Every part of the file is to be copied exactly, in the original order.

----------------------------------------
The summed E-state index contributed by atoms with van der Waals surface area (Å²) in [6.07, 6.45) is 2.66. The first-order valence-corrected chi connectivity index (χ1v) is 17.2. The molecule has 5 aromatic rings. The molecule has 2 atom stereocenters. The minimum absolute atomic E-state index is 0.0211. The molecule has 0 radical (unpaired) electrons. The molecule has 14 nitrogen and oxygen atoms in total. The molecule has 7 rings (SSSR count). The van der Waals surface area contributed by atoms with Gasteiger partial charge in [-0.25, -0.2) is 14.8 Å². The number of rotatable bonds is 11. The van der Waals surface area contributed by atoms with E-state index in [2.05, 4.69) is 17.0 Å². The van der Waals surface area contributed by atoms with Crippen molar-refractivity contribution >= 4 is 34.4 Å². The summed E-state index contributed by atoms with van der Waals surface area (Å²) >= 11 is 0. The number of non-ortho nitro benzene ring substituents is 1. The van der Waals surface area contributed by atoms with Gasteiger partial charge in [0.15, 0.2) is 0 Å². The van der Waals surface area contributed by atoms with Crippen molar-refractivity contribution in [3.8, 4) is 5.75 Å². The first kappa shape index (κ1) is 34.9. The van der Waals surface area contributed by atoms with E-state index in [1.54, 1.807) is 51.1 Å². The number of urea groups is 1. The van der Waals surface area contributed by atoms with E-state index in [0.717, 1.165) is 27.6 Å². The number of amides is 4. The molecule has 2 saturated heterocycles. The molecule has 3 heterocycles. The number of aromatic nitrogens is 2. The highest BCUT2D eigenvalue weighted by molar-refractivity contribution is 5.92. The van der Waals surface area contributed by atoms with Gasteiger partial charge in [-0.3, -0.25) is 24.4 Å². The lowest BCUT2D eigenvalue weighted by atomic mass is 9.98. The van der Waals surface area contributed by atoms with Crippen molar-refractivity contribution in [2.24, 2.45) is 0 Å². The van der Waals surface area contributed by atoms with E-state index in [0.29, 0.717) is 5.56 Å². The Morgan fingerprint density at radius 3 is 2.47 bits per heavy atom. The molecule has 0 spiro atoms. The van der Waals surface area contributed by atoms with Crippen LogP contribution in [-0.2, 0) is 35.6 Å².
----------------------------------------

The summed E-state index contributed by atoms with van der Waals surface area (Å²) in [6.07, 6.45) is 2.66. The first-order valence-corrected chi connectivity index (χ1v) is 17.2. The molecule has 5 aromatic rings. The molecule has 2 atom stereocenters. The minimum absolute atomic E-state index is 0.0211. The molecule has 0 radical (unpaired) electrons. The molecule has 14 nitrogen and oxygen atoms in total. The molecule has 7 rings (SSSR count). The van der Waals surface area contributed by atoms with Gasteiger partial charge in [-0.25, -0.2) is 14.8 Å². The number of rotatable bonds is 11. The van der Waals surface area contributed by atoms with E-state index in [2.05, 4.69) is 17.0 Å². The van der Waals surface area contributed by atoms with Crippen molar-refractivity contribution >= 4 is 34.4 Å². The summed E-state index contributed by atoms with van der Waals surface area (Å²) >= 11 is 0. The number of non-ortho nitro benzene ring substituents is 1. The van der Waals surface area contributed by atoms with Gasteiger partial charge in [0.15, 0.2) is 0 Å². The van der Waals surface area contributed by atoms with Crippen molar-refractivity contribution in [3.8, 4) is 5.75 Å². The first kappa shape index (κ1) is 34.9. The van der Waals surface area contributed by atoms with E-state index in [1.54, 1.807) is 51.1 Å². The number of urea groups is 1. The van der Waals surface area contributed by atoms with E-state index in [0.717, 1.165) is 27.6 Å². The number of amides is 4. The molecule has 2 saturated heterocycles. The molecule has 3 heterocycles. The number of aromatic nitrogens is 2. The highest BCUT2D eigenvalue weighted by molar-refractivity contribution is 5.92. The van der Waals surface area contributed by atoms with Gasteiger partial charge in [-0.3, -0.25) is 24.4 Å². The lowest BCUT2D eigenvalue weighted by atomic mass is 9.98. The van der Waals surface area contributed by atoms with Crippen molar-refractivity contribution in [2.24, 2.45) is 0 Å². The van der Waals surface area contributed by atoms with E-state index in [0.29, 0.717) is 5.56 Å². The Morgan fingerprint density at radius 3 is 2.47 bits per heavy atom. The molecule has 0 spiro atoms. The van der Waals surface area contributed by atoms with Crippen LogP contribution in [-0.2, 0) is 35.6 Å².